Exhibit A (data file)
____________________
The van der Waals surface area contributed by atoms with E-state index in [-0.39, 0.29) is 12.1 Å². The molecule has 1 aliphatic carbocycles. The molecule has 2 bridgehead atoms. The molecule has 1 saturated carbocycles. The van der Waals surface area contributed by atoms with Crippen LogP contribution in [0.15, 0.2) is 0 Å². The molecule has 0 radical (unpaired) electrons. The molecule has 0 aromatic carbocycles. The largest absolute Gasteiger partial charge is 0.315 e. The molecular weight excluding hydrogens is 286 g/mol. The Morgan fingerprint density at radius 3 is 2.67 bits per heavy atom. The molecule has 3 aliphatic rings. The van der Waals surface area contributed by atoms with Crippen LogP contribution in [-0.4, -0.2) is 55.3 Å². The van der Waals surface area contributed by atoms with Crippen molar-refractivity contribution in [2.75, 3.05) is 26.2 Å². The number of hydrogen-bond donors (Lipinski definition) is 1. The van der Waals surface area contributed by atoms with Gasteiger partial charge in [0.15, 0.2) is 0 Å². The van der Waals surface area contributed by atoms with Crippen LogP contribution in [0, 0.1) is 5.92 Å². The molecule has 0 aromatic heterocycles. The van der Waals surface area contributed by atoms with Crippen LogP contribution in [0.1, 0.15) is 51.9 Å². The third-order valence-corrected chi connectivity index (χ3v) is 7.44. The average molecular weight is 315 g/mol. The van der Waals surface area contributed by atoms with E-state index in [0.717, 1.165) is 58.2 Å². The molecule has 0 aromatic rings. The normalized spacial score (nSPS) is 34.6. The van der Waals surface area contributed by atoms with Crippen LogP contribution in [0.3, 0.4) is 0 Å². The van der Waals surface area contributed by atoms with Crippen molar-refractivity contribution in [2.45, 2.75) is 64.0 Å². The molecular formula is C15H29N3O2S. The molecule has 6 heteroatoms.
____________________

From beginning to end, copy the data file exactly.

The van der Waals surface area contributed by atoms with E-state index in [-0.39, 0.29) is 12.1 Å². The molecule has 1 aliphatic carbocycles. The molecule has 2 bridgehead atoms. The molecule has 1 saturated carbocycles. The van der Waals surface area contributed by atoms with Crippen LogP contribution in [0.15, 0.2) is 0 Å². The molecule has 0 radical (unpaired) electrons. The molecule has 0 aromatic carbocycles. The largest absolute Gasteiger partial charge is 0.315 e. The molecular weight excluding hydrogens is 286 g/mol. The Morgan fingerprint density at radius 3 is 2.67 bits per heavy atom. The molecule has 3 aliphatic rings. The van der Waals surface area contributed by atoms with Crippen LogP contribution in [-0.4, -0.2) is 55.3 Å². The van der Waals surface area contributed by atoms with Crippen molar-refractivity contribution in [2.75, 3.05) is 26.2 Å². The number of hydrogen-bond donors (Lipinski definition) is 1. The van der Waals surface area contributed by atoms with Gasteiger partial charge in [0.15, 0.2) is 0 Å². The van der Waals surface area contributed by atoms with Crippen LogP contribution in [0, 0.1) is 5.92 Å². The molecule has 0 aromatic heterocycles. The van der Waals surface area contributed by atoms with Crippen LogP contribution in [0.1, 0.15) is 51.9 Å². The third-order valence-corrected chi connectivity index (χ3v) is 7.44. The average molecular weight is 315 g/mol. The van der Waals surface area contributed by atoms with E-state index in [0.717, 1.165) is 58.2 Å². The molecule has 0 aromatic rings. The normalized spacial score (nSPS) is 34.6. The van der Waals surface area contributed by atoms with Crippen LogP contribution in [0.3, 0.4) is 0 Å². The van der Waals surface area contributed by atoms with Crippen molar-refractivity contribution in [2.45, 2.75) is 64.0 Å². The molecular formula is C15H29N3O2S. The molecule has 6 heteroatoms.